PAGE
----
So what? It’s not like music is a scarce commodity that couldn’t easily be replaced. Besides, if the worse did happen, was I really going to miss that copy of Baby Got Back or that Spice Girls song I once downloaded to amuse a friend at a party?
So I plugged in the iPod, made sure everything that I wanted to keep was backed up on there, and then deleted the whole lot.
Ah, what a wonderfully satisfying feeling that was!
I won’t lie, partly because I was on a roll, but mostly because I wasn’t looking after my ADHD particularly well that day, doing that gave me a good opportunity to actually sort out my iPod too, going through and organising playlists, making sure the info on all my songs was correct, actually making this thing something that I could value and really enjoy, rather than a small box of music files.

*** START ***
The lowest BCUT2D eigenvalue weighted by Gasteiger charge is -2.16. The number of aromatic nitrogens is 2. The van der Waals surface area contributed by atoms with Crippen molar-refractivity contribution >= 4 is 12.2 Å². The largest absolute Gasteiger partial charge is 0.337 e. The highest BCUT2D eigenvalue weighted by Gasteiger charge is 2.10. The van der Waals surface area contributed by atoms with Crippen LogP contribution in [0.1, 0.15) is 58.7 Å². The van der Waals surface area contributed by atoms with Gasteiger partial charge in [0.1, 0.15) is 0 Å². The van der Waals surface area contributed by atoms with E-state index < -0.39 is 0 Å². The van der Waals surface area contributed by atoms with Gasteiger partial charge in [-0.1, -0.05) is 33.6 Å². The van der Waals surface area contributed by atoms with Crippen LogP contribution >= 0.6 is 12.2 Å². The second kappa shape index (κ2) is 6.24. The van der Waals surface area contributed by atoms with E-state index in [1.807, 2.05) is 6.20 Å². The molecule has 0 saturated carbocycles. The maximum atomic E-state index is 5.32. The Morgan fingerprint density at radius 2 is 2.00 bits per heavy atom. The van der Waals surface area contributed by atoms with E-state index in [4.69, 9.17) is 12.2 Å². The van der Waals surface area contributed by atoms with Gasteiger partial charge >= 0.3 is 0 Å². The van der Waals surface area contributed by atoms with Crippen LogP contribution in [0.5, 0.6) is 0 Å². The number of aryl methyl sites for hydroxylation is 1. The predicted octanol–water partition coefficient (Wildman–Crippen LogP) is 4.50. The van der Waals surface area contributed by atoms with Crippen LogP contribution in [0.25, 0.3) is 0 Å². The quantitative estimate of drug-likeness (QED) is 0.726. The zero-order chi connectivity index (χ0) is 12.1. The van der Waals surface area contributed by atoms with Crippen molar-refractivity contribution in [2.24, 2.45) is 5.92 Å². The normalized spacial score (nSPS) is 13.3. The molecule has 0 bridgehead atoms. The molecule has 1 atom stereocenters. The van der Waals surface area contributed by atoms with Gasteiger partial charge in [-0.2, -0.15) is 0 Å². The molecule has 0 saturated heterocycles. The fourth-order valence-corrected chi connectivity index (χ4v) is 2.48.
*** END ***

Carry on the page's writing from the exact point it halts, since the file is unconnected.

I was starting to feel much better, but there was still work to be done.
Next up was the one folder that was possibly even bigger than my Music folder – Pictures.
I kid you not, 2,980 files, 52 subfolders totally 8.80GB. They had to go.
At first, it was easy, just go through the main folder and select all the junk that I no longer needed, wanted, or that added any value. This could have been even easier if I’d originally been a bit more selective about what I saved.
Instead, every blurry, bad, out of frame, out of focus, terrible shot I ever took was stored on here, so getting them all deleted took some doing.